"Congress is debating the biggest rewrite of U.S. partnership rules in 60 years, which may lead to higher taxes for some registered investment advisory firms, real estate and finance businesses -- or prompt them to restructure operations to avoid new costs. The more dramatic of two options from Dave Camp, the top Republican tax writer in Congress, would remove some of the flexibility that has made partnerships attractive legal structures for advisers, real estate investors and hedge funds." (Investment News; free registration required)

Financial Education and Choice in State Public Pension Systems
"[Results of the first National Public Pension Plan Financial Education Survey] indicate that some form of education or advice is offered by every surveyed plan and that the sponsoring entity is actively involved in the development of the programs. However, it appears that legal uncertainties related to advice and education may be a problem for a few plans." (National Bureau of Economic Research; purchase required for full document)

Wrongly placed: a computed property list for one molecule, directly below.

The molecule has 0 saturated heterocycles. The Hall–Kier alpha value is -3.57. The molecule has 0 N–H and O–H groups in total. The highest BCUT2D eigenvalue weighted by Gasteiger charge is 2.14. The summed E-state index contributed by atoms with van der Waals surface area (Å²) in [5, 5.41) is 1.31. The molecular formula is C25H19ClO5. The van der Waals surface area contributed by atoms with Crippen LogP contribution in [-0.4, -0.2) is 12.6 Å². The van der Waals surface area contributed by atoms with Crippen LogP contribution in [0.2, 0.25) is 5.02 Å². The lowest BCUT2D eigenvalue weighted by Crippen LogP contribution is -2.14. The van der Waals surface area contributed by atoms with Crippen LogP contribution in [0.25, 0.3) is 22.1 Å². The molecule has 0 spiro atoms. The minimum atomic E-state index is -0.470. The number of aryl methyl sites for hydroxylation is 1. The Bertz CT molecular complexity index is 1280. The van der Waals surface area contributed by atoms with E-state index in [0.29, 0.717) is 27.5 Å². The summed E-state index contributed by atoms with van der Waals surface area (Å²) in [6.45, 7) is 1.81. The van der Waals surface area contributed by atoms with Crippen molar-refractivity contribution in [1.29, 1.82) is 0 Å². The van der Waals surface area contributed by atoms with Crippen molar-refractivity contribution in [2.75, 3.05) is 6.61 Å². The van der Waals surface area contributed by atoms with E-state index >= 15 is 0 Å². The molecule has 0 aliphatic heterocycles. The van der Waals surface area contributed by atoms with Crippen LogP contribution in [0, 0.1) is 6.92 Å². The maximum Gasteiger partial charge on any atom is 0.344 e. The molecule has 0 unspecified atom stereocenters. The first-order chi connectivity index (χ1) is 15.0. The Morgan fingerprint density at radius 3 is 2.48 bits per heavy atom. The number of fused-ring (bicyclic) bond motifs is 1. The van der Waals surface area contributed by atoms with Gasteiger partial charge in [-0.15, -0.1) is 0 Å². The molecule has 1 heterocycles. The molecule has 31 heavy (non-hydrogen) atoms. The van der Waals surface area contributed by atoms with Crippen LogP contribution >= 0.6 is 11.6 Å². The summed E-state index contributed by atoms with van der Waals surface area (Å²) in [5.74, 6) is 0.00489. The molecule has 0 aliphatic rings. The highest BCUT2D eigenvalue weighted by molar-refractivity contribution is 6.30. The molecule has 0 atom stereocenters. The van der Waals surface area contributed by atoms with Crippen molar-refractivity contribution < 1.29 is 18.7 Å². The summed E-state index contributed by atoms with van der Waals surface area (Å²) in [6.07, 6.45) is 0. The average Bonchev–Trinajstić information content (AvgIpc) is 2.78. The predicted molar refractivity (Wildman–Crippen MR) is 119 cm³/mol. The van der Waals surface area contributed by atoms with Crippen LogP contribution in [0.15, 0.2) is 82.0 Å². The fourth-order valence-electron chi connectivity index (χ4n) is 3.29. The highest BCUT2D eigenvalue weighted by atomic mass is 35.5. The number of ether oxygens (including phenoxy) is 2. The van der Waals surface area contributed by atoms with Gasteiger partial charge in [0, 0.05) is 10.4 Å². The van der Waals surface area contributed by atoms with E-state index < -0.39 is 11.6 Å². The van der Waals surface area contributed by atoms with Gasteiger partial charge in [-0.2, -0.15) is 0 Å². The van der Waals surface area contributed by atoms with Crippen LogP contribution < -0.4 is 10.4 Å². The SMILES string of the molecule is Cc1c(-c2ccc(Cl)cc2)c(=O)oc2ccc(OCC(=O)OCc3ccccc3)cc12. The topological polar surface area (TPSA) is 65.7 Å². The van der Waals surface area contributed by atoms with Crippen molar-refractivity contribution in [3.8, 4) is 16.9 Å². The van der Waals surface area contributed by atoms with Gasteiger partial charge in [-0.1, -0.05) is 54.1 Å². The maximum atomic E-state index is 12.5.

NCAA Bracket Gambling and 401(k) Savings
"This is where corporate America needs to intervene with financial wellness campaigns.... [F]or each employee who elects to contribute $100 into the 401(k) plan instead of betting on the tournaments, the company gives a discretionary match for $100.... Wouldn't the visual of turning $100 bet into a $15,811 payday get employees attention[?]" (Benefits of HR)

401(k) Plans May Be Sitting Ducks: Will Regs Compel DC Fiduciaries to Examine Their Own Conflicts of Interest?